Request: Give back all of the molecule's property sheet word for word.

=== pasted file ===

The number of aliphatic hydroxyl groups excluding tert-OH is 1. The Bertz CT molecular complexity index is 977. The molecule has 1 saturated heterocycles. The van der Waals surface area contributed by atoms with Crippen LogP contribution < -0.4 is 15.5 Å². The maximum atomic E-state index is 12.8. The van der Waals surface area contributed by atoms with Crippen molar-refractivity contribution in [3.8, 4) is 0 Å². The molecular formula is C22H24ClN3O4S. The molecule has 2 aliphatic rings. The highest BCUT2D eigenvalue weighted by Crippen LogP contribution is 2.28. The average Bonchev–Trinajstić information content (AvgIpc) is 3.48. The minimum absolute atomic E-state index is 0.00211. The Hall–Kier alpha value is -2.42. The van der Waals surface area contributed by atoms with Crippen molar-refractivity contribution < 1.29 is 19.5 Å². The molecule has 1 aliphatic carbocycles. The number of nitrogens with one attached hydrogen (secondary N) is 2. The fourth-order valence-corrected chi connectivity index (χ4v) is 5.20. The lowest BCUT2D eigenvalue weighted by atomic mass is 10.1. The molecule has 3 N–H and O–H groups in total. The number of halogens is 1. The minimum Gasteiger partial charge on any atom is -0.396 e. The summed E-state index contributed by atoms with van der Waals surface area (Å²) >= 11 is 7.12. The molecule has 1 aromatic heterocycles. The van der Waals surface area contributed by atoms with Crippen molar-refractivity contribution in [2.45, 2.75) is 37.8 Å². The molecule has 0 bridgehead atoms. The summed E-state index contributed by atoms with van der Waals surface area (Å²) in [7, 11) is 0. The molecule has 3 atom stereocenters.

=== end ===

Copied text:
The number of aliphatic hydroxyl groups excluding tert-OH is 1. The Bertz CT molecular complexity index is 977. The molecule has 1 saturated heterocycles. The van der Waals surface area contributed by atoms with Crippen LogP contribution < -0.4 is 15.5 Å². The maximum atomic E-state index is 12.8. The van der Waals surface area contributed by atoms with Crippen molar-refractivity contribution in [3.8, 4) is 0 Å². The molecular formula is C22H24ClN3O4S. The molecule has 2 aliphatic rings. The highest BCUT2D eigenvalue weighted by Crippen LogP contribution is 2.28. The average Bonchev–Trinajstić information content (AvgIpc) is 3.48. The minimum absolute atomic E-state index is 0.00211. The Hall–Kier alpha value is -2.42. The van der Waals surface area contributed by atoms with Crippen molar-refractivity contribution < 1.29 is 19.5 Å². The molecule has 1 aliphatic carbocycles. The number of nitrogens with one attached hydrogen (secondary N) is 2. The fourth-order valence-corrected chi connectivity index (χ4v) is 5.20. The lowest BCUT2D eigenvalue weighted by atomic mass is 10.1. The molecule has 3 N–H and O–H groups in total. The number of halogens is 1. The minimum Gasteiger partial charge on any atom is -0.396 e. The summed E-state index contributed by atoms with van der Waals surface area (Å²) >= 11 is 7.12. The molecule has 1 aromatic heterocycles. The van der Waals surface area contributed by atoms with Crippen molar-refractivity contribution in [2.45, 2.75) is 37.8 Å². The molecule has 0 bridgehead atoms. The summed E-state index contributed by atoms with van der Waals surface area (Å²) in [7, 11) is 0. The molecule has 3 atom stereocenters.